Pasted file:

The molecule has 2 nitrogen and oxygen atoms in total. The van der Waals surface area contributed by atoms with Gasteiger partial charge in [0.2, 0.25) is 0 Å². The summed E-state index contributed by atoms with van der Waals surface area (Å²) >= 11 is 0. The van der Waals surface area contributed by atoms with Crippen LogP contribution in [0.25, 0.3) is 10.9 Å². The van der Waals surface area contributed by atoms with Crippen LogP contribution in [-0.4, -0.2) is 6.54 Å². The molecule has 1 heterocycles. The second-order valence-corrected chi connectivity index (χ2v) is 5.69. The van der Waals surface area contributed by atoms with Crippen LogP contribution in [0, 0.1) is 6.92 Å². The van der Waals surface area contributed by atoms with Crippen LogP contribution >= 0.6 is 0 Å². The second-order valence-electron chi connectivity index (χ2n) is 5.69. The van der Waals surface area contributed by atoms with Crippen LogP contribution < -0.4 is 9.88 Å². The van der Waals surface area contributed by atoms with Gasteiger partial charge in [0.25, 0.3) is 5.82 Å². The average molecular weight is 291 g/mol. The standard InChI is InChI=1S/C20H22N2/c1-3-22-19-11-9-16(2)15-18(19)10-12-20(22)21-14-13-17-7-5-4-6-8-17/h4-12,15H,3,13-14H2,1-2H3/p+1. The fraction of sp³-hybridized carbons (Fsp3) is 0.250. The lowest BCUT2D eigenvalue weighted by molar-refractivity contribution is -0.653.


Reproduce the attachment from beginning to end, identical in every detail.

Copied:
The molecule has 2 nitrogen and oxygen atoms in total. The van der Waals surface area contributed by atoms with Gasteiger partial charge in [0.2, 0.25) is 0 Å². The summed E-state index contributed by atoms with van der Waals surface area (Å²) >= 11 is 0. The van der Waals surface area contributed by atoms with Crippen LogP contribution in [0.25, 0.3) is 10.9 Å². The van der Waals surface area contributed by atoms with Crippen LogP contribution in [-0.4, -0.2) is 6.54 Å². The molecule has 1 heterocycles. The second-order valence-corrected chi connectivity index (χ2v) is 5.69. The van der Waals surface area contributed by atoms with Crippen LogP contribution in [0, 0.1) is 6.92 Å². The van der Waals surface area contributed by atoms with Crippen LogP contribution >= 0.6 is 0 Å². The second-order valence-electron chi connectivity index (χ2n) is 5.69. The van der Waals surface area contributed by atoms with Crippen LogP contribution < -0.4 is 9.88 Å². The van der Waals surface area contributed by atoms with Gasteiger partial charge in [0.25, 0.3) is 5.82 Å². The average molecular weight is 291 g/mol. The standard InChI is InChI=1S/C20H22N2/c1-3-22-19-11-9-16(2)15-18(19)10-12-20(22)21-14-13-17-7-5-4-6-8-17/h4-12,15H,3,13-14H2,1-2H3/p+1. The fraction of sp³-hybridized carbons (Fsp3) is 0.250. The lowest BCUT2D eigenvalue weighted by molar-refractivity contribution is -0.653.